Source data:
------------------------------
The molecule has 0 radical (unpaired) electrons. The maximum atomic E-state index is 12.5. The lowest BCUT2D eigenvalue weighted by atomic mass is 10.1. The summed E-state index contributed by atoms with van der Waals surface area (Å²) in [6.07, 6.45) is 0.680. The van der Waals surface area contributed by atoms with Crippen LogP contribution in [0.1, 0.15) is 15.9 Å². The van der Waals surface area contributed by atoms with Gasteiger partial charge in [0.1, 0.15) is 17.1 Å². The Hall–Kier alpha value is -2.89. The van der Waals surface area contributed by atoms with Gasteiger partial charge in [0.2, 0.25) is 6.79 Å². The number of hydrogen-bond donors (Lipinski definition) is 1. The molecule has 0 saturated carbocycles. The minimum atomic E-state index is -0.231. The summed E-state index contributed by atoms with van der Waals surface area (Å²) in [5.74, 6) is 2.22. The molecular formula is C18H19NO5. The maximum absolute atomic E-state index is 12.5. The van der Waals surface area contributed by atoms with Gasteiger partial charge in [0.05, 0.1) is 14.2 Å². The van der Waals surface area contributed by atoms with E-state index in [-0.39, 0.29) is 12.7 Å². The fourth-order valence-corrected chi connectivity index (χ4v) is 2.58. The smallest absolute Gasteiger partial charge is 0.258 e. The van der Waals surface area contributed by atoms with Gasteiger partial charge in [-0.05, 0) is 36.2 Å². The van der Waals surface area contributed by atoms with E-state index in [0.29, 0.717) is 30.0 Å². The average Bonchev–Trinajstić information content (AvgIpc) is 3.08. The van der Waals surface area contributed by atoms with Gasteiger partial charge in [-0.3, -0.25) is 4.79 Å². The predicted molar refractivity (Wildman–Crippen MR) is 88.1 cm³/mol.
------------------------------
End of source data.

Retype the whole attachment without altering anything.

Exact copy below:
The molecule has 0 radical (unpaired) electrons. The maximum atomic E-state index is 12.5. The lowest BCUT2D eigenvalue weighted by atomic mass is 10.1. The summed E-state index contributed by atoms with van der Waals surface area (Å²) in [6.07, 6.45) is 0.680. The van der Waals surface area contributed by atoms with Crippen LogP contribution in [0.1, 0.15) is 15.9 Å². The van der Waals surface area contributed by atoms with Gasteiger partial charge in [0.1, 0.15) is 17.1 Å². The Hall–Kier alpha value is -2.89. The van der Waals surface area contributed by atoms with Gasteiger partial charge in [0.2, 0.25) is 6.79 Å². The number of hydrogen-bond donors (Lipinski definition) is 1. The molecule has 0 saturated carbocycles. The minimum atomic E-state index is -0.231. The summed E-state index contributed by atoms with van der Waals surface area (Å²) in [5.74, 6) is 2.22. The molecular formula is C18H19NO5. The maximum absolute atomic E-state index is 12.5. The van der Waals surface area contributed by atoms with Gasteiger partial charge in [0.05, 0.1) is 14.2 Å². The van der Waals surface area contributed by atoms with E-state index in [-0.39, 0.29) is 12.7 Å². The fourth-order valence-corrected chi connectivity index (χ4v) is 2.58. The smallest absolute Gasteiger partial charge is 0.258 e. The van der Waals surface area contributed by atoms with Gasteiger partial charge in [-0.05, 0) is 36.2 Å². The van der Waals surface area contributed by atoms with E-state index in [0.29, 0.717) is 30.0 Å². The average Bonchev–Trinajstić information content (AvgIpc) is 3.08. The van der Waals surface area contributed by atoms with Gasteiger partial charge in [-0.3, -0.25) is 4.79 Å². The predicted molar refractivity (Wildman–Crippen MR) is 88.1 cm³/mol.